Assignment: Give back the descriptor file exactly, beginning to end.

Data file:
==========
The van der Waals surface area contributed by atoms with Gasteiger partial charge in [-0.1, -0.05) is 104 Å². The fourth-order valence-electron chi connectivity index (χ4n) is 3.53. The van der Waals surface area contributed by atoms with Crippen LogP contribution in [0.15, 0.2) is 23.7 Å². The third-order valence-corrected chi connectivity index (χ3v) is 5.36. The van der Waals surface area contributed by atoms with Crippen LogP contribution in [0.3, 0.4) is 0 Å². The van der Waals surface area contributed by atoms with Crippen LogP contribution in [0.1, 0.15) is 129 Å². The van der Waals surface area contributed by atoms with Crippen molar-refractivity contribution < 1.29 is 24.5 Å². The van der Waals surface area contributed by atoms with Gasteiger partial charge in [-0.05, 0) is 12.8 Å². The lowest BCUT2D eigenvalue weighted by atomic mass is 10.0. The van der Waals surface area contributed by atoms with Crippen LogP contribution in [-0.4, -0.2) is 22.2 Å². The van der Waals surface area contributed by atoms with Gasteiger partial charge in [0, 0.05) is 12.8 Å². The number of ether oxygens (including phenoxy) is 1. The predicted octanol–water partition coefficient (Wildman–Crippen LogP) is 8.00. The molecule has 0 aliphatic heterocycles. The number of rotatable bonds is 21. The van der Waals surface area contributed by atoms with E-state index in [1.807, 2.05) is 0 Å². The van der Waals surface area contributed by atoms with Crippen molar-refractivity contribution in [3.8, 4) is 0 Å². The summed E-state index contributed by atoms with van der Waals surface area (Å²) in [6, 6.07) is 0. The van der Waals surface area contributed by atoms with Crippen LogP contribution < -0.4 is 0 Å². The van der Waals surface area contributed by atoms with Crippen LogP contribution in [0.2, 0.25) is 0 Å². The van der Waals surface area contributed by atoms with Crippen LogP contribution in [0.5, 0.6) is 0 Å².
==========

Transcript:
The van der Waals surface area contributed by atoms with Gasteiger partial charge in [-0.1, -0.05) is 104 Å². The fourth-order valence-electron chi connectivity index (χ4n) is 3.53. The van der Waals surface area contributed by atoms with Crippen LogP contribution in [0.15, 0.2) is 23.7 Å². The third-order valence-corrected chi connectivity index (χ3v) is 5.36. The van der Waals surface area contributed by atoms with Crippen LogP contribution in [0.3, 0.4) is 0 Å². The van der Waals surface area contributed by atoms with Crippen LogP contribution in [0.1, 0.15) is 129 Å². The van der Waals surface area contributed by atoms with Crippen molar-refractivity contribution < 1.29 is 24.5 Å². The van der Waals surface area contributed by atoms with Gasteiger partial charge in [-0.05, 0) is 12.8 Å². The lowest BCUT2D eigenvalue weighted by atomic mass is 10.0. The van der Waals surface area contributed by atoms with Crippen LogP contribution in [-0.4, -0.2) is 22.2 Å². The van der Waals surface area contributed by atoms with Gasteiger partial charge in [0, 0.05) is 12.8 Å². The number of ether oxygens (including phenoxy) is 1. The predicted octanol–water partition coefficient (Wildman–Crippen LogP) is 8.00. The molecule has 0 aliphatic heterocycles. The number of rotatable bonds is 21. The van der Waals surface area contributed by atoms with E-state index in [1.807, 2.05) is 0 Å². The van der Waals surface area contributed by atoms with Crippen molar-refractivity contribution in [3.8, 4) is 0 Å². The summed E-state index contributed by atoms with van der Waals surface area (Å²) in [6, 6.07) is 0. The van der Waals surface area contributed by atoms with Crippen LogP contribution < -0.4 is 0 Å². The van der Waals surface area contributed by atoms with Crippen LogP contribution in [0.2, 0.25) is 0 Å². The van der Waals surface area contributed by atoms with Crippen LogP contribution in [0.5, 0.6) is 0 Å².